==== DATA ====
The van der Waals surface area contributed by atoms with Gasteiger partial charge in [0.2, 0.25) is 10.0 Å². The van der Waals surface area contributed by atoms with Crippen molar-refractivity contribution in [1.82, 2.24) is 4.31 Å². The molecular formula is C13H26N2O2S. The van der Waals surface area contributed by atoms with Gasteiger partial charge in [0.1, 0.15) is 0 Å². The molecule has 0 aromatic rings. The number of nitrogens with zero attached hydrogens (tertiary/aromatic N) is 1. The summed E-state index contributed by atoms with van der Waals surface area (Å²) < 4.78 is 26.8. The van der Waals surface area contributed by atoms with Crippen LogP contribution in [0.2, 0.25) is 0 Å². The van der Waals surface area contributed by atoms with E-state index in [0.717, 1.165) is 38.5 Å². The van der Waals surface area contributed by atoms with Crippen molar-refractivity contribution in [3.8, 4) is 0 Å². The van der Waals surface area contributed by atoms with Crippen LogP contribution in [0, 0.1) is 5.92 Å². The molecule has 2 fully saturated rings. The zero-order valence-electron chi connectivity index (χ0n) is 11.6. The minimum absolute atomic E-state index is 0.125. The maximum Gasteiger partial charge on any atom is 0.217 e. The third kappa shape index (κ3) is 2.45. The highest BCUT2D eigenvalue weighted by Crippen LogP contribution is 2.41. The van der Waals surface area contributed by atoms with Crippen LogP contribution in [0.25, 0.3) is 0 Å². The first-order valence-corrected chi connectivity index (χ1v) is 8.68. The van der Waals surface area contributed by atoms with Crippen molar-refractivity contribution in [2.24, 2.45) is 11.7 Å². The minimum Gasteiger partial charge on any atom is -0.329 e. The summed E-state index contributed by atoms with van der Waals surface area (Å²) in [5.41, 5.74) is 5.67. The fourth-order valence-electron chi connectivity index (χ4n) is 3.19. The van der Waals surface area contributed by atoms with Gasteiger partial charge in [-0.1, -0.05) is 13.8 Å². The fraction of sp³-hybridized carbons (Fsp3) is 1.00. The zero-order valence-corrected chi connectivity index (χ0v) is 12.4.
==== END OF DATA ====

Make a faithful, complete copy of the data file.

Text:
The van der Waals surface area contributed by atoms with Gasteiger partial charge in [0.2, 0.25) is 10.0 Å². The van der Waals surface area contributed by atoms with Crippen molar-refractivity contribution in [1.82, 2.24) is 4.31 Å². The molecular formula is C13H26N2O2S. The van der Waals surface area contributed by atoms with Gasteiger partial charge in [0.1, 0.15) is 0 Å². The molecule has 0 aromatic rings. The number of nitrogens with zero attached hydrogens (tertiary/aromatic N) is 1. The summed E-state index contributed by atoms with van der Waals surface area (Å²) < 4.78 is 26.8. The van der Waals surface area contributed by atoms with Crippen LogP contribution in [0.2, 0.25) is 0 Å². The van der Waals surface area contributed by atoms with E-state index in [0.717, 1.165) is 38.5 Å². The van der Waals surface area contributed by atoms with Crippen molar-refractivity contribution in [3.8, 4) is 0 Å². The van der Waals surface area contributed by atoms with Crippen LogP contribution in [0, 0.1) is 5.92 Å². The molecule has 2 fully saturated rings. The zero-order valence-electron chi connectivity index (χ0n) is 11.6. The minimum absolute atomic E-state index is 0.125. The maximum Gasteiger partial charge on any atom is 0.217 e. The third kappa shape index (κ3) is 2.45. The highest BCUT2D eigenvalue weighted by Crippen LogP contribution is 2.41. The van der Waals surface area contributed by atoms with Crippen LogP contribution in [0.25, 0.3) is 0 Å². The first-order valence-corrected chi connectivity index (χ1v) is 8.68. The van der Waals surface area contributed by atoms with Crippen molar-refractivity contribution in [2.24, 2.45) is 11.7 Å². The minimum Gasteiger partial charge on any atom is -0.329 e. The summed E-state index contributed by atoms with van der Waals surface area (Å²) in [5.41, 5.74) is 5.67. The fourth-order valence-electron chi connectivity index (χ4n) is 3.19. The van der Waals surface area contributed by atoms with Gasteiger partial charge in [-0.1, -0.05) is 13.8 Å². The fraction of sp³-hybridized carbons (Fsp3) is 1.00. The zero-order valence-corrected chi connectivity index (χ0v) is 12.4.